• Nate Methot

I Fell Out of Bed the Other Day

I fell out of bed the other day. Well, not really. I fell while trying to get out of bed. I was halfway through my routine, propped on my elbow and beginning to push my way up. In the past, even if my hands weren’t properly placed or an elbow gave out and I couldn’t push myself to a sitting position, nothing like this ever happened. I’d just flop back down on my left side on the edge of the bed. Something different happened this time. Maybe I was precariously close to the edge from the start, but as my strength began to give in the transition from elbow to upright, I felt my hip begin to slide.


I no longer feel panic in these moments. Never mind that I was two feet off the floor, I don’t feel the same way about falling. There’s nothing to be done once it begins; I’ve been trained to just let it happen. Of course, if I were at the top of a staircase and felt my momentum begin to irreversibly shift, well, that would be different. I’d have to be braindead not to panic.


In an instant, I’d hit the hardwood, rolled off the mattress and bumped my head. That wouldn’t happen to many people, bumping the head, but my withering neck couldn’t prevent it. From my awkward position alongside the bed, I called out for help: “Mom…mooom!”


Perhaps a part of my nonchalance is knowing I’m not alone. I don’t have to get up myself; it’s unlikely that I could anymore. (I’m pretty certain I couldn’t, but it’s been three years since I tried to get up off the floor.) Mom came running―quite literally, I heard her sneakers come down the hall―opened the door and spoke the same lines I’d heard many times before. “What happened?!!” she asked, incredulous, as if it mattered. As if I had an answer; as if I wished to discuss it in that moment.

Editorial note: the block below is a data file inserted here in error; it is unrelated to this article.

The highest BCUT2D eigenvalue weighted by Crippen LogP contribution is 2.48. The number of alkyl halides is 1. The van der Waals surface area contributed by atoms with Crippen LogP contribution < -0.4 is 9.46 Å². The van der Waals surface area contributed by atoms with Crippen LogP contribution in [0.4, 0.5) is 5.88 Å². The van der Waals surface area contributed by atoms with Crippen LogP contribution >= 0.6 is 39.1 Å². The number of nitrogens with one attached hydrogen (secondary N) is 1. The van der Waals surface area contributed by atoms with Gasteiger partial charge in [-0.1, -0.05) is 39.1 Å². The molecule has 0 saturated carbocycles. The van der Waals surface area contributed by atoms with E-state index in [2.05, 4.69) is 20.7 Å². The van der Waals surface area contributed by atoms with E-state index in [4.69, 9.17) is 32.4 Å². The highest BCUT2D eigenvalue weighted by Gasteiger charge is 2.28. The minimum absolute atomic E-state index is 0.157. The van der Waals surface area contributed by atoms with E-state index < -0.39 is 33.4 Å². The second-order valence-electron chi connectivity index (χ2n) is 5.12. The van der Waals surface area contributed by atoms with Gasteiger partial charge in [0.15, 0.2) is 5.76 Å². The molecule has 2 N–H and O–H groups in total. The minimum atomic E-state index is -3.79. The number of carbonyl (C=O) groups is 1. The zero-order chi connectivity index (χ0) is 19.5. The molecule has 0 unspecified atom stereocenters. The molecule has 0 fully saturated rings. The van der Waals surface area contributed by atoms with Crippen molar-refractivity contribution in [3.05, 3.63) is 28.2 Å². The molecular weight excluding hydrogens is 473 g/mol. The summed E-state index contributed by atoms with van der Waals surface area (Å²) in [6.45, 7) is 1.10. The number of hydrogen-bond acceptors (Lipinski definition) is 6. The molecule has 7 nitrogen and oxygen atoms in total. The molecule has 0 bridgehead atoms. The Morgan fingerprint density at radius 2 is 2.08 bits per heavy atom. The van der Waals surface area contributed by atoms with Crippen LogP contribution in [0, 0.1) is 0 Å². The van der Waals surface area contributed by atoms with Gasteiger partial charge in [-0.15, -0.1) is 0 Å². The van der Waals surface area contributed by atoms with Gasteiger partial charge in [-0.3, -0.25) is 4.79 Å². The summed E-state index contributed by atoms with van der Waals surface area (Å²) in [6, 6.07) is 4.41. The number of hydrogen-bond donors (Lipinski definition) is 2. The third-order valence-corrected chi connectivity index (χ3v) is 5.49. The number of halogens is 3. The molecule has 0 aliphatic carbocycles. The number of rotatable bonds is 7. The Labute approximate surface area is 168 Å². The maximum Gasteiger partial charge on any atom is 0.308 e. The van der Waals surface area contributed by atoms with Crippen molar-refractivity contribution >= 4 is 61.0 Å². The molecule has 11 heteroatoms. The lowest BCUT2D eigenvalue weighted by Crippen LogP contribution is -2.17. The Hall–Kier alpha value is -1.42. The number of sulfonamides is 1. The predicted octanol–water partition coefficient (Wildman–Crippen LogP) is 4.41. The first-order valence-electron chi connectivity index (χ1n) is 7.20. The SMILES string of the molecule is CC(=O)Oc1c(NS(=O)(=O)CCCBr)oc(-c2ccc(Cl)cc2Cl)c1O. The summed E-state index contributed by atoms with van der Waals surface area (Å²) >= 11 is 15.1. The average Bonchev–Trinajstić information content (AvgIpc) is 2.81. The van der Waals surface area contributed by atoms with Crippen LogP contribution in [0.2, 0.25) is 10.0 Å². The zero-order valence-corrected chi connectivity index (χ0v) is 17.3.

“I don’t know, I slipped. Just help me.”


She pushed the bedside table out of the way and rolled me a quarter turn onto my back. “Take off my socks,” I demanded. I’d been here before; I knew what to do.


My mom doesn’t have nearly the strength to get me to my feet on her own. Dad was home, but I don’t like to ask for more help than I need. She pulled up my torso and turned my back to the bed while I pushed off the floor with my feet. (Socks would have made this impossible on the hardwood.) In the sitting position, I continued to push the floor with my feet and began to snake my body onto the bed. My butt firmly in place on the mattress, legs holding me steady on the floor, Mom pulled up my torso. If I could do that myself, I wouldn’t need all the rest of it. Taking a minute to rest and place each palm on the mattress alongside each leg, babbling explanations all the time, I pushed myself to my feet, shuffled a few tiny steps, and fell back into my waiting chair.


No big deal, really. But it gets me to thinking about the next time. And the next. And the one after that, until eventually I can’t get up anymore. It’s impossible for me to believe that there will be a day when I’ll no longer be able to get myself out of bed. Even now, with every piece of knowledge and experience that are piled in my brain, I still can’t imagine what that will be like. Or maybe I don’t want to. I don’t want someone to put me to bed and get me up; I don’t want to lose another piece of my freedom. I guess I’ll try to enjoy those little things a bit more, making my own decisions, trying to hold on to another small piece of humanity.

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